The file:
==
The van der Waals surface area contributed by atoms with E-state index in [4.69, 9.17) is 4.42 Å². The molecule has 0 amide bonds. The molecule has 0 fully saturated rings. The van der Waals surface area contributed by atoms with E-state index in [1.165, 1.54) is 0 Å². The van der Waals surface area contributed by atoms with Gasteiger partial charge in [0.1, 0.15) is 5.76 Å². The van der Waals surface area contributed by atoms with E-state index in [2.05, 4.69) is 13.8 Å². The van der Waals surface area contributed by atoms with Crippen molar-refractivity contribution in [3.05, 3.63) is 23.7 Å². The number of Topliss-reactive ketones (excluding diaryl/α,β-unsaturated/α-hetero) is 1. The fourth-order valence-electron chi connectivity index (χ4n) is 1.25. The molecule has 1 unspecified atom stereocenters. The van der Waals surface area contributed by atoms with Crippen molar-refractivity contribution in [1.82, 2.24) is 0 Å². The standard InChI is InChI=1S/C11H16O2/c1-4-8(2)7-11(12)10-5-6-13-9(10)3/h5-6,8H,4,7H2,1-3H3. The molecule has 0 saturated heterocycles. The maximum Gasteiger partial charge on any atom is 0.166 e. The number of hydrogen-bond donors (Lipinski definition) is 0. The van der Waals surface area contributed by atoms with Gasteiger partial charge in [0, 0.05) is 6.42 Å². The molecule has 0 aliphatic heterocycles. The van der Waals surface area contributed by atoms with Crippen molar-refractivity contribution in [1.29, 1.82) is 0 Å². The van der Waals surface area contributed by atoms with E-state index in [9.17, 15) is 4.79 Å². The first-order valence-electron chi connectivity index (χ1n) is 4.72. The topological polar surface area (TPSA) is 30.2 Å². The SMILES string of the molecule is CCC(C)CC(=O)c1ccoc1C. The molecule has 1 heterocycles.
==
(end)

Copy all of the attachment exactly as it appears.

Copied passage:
The van der Waals surface area contributed by atoms with E-state index in [4.69, 9.17) is 4.42 Å². The molecule has 0 amide bonds. The molecule has 0 fully saturated rings. The van der Waals surface area contributed by atoms with E-state index in [1.165, 1.54) is 0 Å². The van der Waals surface area contributed by atoms with Gasteiger partial charge in [0.1, 0.15) is 5.76 Å². The van der Waals surface area contributed by atoms with E-state index in [2.05, 4.69) is 13.8 Å². The van der Waals surface area contributed by atoms with Crippen molar-refractivity contribution in [3.05, 3.63) is 23.7 Å². The number of Topliss-reactive ketones (excluding diaryl/α,β-unsaturated/α-hetero) is 1. The fourth-order valence-electron chi connectivity index (χ4n) is 1.25. The molecule has 1 unspecified atom stereocenters. The van der Waals surface area contributed by atoms with Crippen molar-refractivity contribution in [1.82, 2.24) is 0 Å². The standard InChI is InChI=1S/C11H16O2/c1-4-8(2)7-11(12)10-5-6-13-9(10)3/h5-6,8H,4,7H2,1-3H3. The molecule has 0 saturated heterocycles. The maximum Gasteiger partial charge on any atom is 0.166 e. The number of hydrogen-bond donors (Lipinski definition) is 0. The van der Waals surface area contributed by atoms with Gasteiger partial charge in [0, 0.05) is 6.42 Å². The molecule has 0 aliphatic heterocycles. The van der Waals surface area contributed by atoms with Crippen molar-refractivity contribution in [1.29, 1.82) is 0 Å². The van der Waals surface area contributed by atoms with E-state index in [9.17, 15) is 4.79 Å². The first-order valence-electron chi connectivity index (χ1n) is 4.72. The topological polar surface area (TPSA) is 30.2 Å². The SMILES string of the molecule is CCC(C)CC(=O)c1ccoc1C. The molecule has 1 heterocycles.